Heavy downpours at the start of the month make the month wetter than average overall but the second half of the month dry and warm.


2nd Battle of Ypres
June 1915


Exceptionally dry (no rain is recorded in Dover for 37 consecutive days in May/June). Heavy thunderstorms at the end of the month. Temperatures average but not much sun recorded.


No major battles or offensives on the Western Front although isolated action/fighting does take place
July 1915


Windy, heavy and thundery downpours push the rainfall figures above average, not very warm or sunny for the time of year.


No major battles or offensives on the Western Front although isolated action/fighting does take place


August 1915 Again heavy isolated storms push up the average rainfall totals but the month is not consistently wet. Temperatures and hours of sunshine around or just above normal. No major battles or offensives on the Western Front although isolated action/fighting does take place

Although this is a highly unscientific and rudimentary comparison of the weather it can be seen that during the autumn and early winter of 1914, when the initial battles were being fought and the trench network on the Western Front was being dug, the weather reports do show that it was wetter than average. This analysis is backed up by reports given by members of the Royal Meteorological Society in 1915 and thus perhaps the iconic image of a muddy trench is accurate and not an over used trope.

Knee deep in mud

Knee deep in mud

A disclaimer to all of this: relying on weather reports from England to make comparisons with conditions on the continent may not give an accurate representation at all.  However close Dover maybe to France the weather patterns that affect the two areas can be very different.  The British weather is controlled by a maritime climate pattern  whereas just across the channel the weather is influenced by the continental pattern .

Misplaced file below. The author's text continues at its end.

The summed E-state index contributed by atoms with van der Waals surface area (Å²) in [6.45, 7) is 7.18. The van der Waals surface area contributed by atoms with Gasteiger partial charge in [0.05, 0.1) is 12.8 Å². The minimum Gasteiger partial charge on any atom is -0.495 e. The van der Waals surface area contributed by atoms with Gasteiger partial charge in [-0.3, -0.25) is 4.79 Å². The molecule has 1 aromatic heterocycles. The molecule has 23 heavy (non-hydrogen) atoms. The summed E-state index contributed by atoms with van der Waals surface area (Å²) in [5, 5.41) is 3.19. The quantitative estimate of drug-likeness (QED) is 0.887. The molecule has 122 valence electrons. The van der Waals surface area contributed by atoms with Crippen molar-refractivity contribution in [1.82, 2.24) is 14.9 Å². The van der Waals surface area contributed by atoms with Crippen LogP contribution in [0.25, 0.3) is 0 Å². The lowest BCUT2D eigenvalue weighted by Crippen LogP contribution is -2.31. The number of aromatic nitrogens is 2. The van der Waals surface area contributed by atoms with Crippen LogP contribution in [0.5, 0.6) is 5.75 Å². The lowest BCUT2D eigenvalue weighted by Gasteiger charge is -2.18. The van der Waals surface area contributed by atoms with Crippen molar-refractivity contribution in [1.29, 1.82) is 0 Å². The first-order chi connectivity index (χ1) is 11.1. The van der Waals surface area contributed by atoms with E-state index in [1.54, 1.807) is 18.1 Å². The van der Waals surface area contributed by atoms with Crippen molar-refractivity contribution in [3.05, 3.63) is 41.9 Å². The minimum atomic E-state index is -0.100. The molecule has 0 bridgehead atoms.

It must also be noted that the soil in Northern France and Belgium also played a role in the creation of the muddy trenches as it was it often drained poorly and quickly became waterlogged. Being churned up by the constant movement of men and equipment also worsened the muddy conditions.

Norfolk Stories: George Roberts MP

george roberts          george roberts.a

George Roberts was born in Chedgrave in 1869, the son of the local shoemaker.  In 1906, he was elected Labour MP for Norwich, one of the first thirty men who formed the Parliamentary Labour Party.  He remained MP for the city for almost twenty years.  He soon diverged from the official Labour Party in his view of the defence question.  In spite of his position as Chief Whip, he was one of eight Labour MPs who rebelled against their party line by voting against a proposal to cut spending on re-arming the navy in July 1912

When the First World War broke out, the Labour Party was split: many members, including its leader, J Ramsey Macdonald, opposed the war.  Roberts immediately and unhesitatingly declared his support for the war, thereby earning himself many enemies in the Norwich party, where the anti-war movement was strong.  He said:

  I made up my mind that my country was in the right, and being in the right, I determined to support it until peace comes.

Roberts played a full and varied part in the war.  He accepted office in the wartime coalition governments, visited the Western Front and wrote articles about his experiences, and inspected the camps for German prisoners of war in Britain.

After the war, Roberts moved to the right, eventually taking the Conservative whip: he was defeated in the 1923 election, dying five years later.